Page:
Companies calculate the cost of worker shortages in Australia and New Zealand
The decision by Australia and New Zealand to close their borders to non-residents during the pandemic helped curb Covid-19, causing economic growth and corporate profits to exceed expectations.
But 15 months later, critics warned that these “Hermit State” Policy It is now causing major problems for companies, which are facing a growing shortage of skills, which leads to rising costs and falling output.
Many industries are advocating for the relaxation of border and visa regulations, although the highly contagious Delta Coronavirus has prompted authorities to tighten regulations to protect the largely unvaccinated public in both countries.
Australia’s booming agriculture and mining industries helped the economy escape its first recession in nearly 30 years, but it was the worst affected. In New Zealand, restaurants and cafes are facing such a severe shortage of employees, but they recently staged protests across the country to lobby the government to relax visa regulations for overseas workers.
Due to government stimulus measures and early economic reopening, unemployment rates in these two Pacific countries have fallen rapidly.
Australia’s unemployment rate hit a 10-year low of 4.9% in June, although the new crown pneumonia epidemic this month may cause the unemployment rate to rise. The unemployment rate in New Zealand is 4.7%.
Lachlan Dobson is one of the co-owners of Kimberley Produce, the largest banana producer in Western Australia. He is one of thousands of farmers because most of the 40,000 foreign backpackers and seasonal workers are working hard to recruit Staff Home.
“We made a difficult decision to dump some of our crops instead of letting it cause biosecurity issues, such as the flies,” said Dobson, who estimated the loss of agricultural products to be 1.4 million Australian dollars (US$1 million). ).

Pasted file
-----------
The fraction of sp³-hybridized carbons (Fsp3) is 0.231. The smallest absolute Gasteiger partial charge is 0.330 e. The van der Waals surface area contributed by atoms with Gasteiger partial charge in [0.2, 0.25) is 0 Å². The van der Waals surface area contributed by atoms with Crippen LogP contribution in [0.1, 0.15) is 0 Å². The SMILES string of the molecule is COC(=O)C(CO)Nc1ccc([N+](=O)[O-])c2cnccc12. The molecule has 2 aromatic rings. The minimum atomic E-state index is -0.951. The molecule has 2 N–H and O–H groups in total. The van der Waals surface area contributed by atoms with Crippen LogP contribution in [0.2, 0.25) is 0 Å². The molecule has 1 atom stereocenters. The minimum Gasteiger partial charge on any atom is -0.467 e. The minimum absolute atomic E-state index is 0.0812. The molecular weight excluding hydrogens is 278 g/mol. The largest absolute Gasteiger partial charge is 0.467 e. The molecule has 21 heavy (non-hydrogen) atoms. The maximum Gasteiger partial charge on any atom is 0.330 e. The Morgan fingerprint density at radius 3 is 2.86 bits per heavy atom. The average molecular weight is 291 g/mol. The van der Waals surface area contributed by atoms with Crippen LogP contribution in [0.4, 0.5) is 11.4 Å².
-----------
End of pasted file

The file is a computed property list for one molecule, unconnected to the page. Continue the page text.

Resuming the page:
Australian farmers reported that since December last year, due to labor shortages, crop losses amounted to A$58.4 million. National Register of Crops Founded by the farm lobby group Growcom.
Western Australian miners stated that they may face a shortage of 40,000 workers in the next two years, threatening this industry that will contribute A$83 billion to the local economy in 2019-20.
Rio Tinto cited the coronavirus-related “restrictions on the movement of people and availability” as the cause Iron ore production is lower than expected In the three months ending at the end of June.
Earlier, BHP Billiton, Mineral Resources and gold miner Santa Barbara warned that skills shortages in Western Australia were raising costs and affecting production.
Paul Everingham, chief executive of the resources industry lobby group CME, said: “Due to Covid-19 restrictions, the situation that would have led to a labor contraction due to strong demand has become a squeeze.”
Everingham said that iron ore miners are picking up workers from gold miners at higher wages. He is lobbying the government to develop new visas for foreign workers and exploring ways to allow them to enter the country.
He warned that action needs to be taken to avoid the last mining boom experience in 2010-12, when wages and costs soared, but a depression soon followed.
Most analysts said that it is unlikely that Canberra will relax border rules in the near future, as the coronavirus lockdown has covered almost half of the country’s population after the outbreak in Sydney and Melbourne.
With 34,000 Australians stranded overseas, relaxing border restrictions on commerce is politically tricky. Last week, stricter flight limits were imposed on inbound passengers, which halved the number of passengers allowed to enter the country to just over 3,000 per week.
Health experts say that the Australian and New Zealand authorities cannot yet reopen the border because of the low Covid immunization rate, with only 10.8% and 11.7% of the population fully vaccinated, respectively.
The Australian Treasury Department predicts that international borders will not reopen until at least the middle of 2022.
At the same time, Canberra and Wellington are relaxing visa restrictions for foreign workers already working in their home countries to try to retain as many overseas workers as possible.
New Zealand has also launched a key workers program that enables 17,000 skilled employees to enter the country to support businesses.
But analysts say that before vaccination rates rise to levels close to where herd immunity is possible, companies may have to rely on declining local workers.